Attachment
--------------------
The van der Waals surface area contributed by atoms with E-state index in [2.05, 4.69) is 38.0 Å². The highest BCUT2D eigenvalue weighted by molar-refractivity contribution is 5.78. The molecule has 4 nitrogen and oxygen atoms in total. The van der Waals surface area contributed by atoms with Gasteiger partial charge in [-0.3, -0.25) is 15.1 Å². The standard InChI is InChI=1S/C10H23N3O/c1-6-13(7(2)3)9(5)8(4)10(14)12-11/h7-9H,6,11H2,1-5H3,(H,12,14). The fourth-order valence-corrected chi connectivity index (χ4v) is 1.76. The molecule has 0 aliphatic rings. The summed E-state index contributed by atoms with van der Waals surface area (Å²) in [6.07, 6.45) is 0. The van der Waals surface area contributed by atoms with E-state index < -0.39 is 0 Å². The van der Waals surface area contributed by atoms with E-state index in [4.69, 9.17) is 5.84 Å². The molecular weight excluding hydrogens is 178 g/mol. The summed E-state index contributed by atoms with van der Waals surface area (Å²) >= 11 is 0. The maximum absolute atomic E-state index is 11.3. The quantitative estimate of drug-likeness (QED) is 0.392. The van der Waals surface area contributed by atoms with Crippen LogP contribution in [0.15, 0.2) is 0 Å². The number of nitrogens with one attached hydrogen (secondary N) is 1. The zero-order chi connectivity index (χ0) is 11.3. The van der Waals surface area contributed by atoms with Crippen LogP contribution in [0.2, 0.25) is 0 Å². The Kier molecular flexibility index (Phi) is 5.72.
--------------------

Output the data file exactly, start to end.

The van der Waals surface area contributed by atoms with E-state index in [2.05, 4.69) is 38.0 Å². The highest BCUT2D eigenvalue weighted by molar-refractivity contribution is 5.78. The molecule has 4 nitrogen and oxygen atoms in total. The van der Waals surface area contributed by atoms with Gasteiger partial charge in [-0.3, -0.25) is 15.1 Å². The standard InChI is InChI=1S/C10H23N3O/c1-6-13(7(2)3)9(5)8(4)10(14)12-11/h7-9H,6,11H2,1-5H3,(H,12,14). The fourth-order valence-corrected chi connectivity index (χ4v) is 1.76. The molecule has 0 aliphatic rings. The summed E-state index contributed by atoms with van der Waals surface area (Å²) in [6.07, 6.45) is 0. The van der Waals surface area contributed by atoms with E-state index < -0.39 is 0 Å². The van der Waals surface area contributed by atoms with E-state index in [4.69, 9.17) is 5.84 Å². The molecular weight excluding hydrogens is 178 g/mol. The summed E-state index contributed by atoms with van der Waals surface area (Å²) >= 11 is 0. The maximum absolute atomic E-state index is 11.3. The quantitative estimate of drug-likeness (QED) is 0.392. The van der Waals surface area contributed by atoms with Crippen LogP contribution in [0.15, 0.2) is 0 Å². The number of nitrogens with one attached hydrogen (secondary N) is 1. The zero-order chi connectivity index (χ0) is 11.3. The van der Waals surface area contributed by atoms with Crippen LogP contribution in [0.2, 0.25) is 0 Å². The Kier molecular flexibility index (Phi) is 5.72.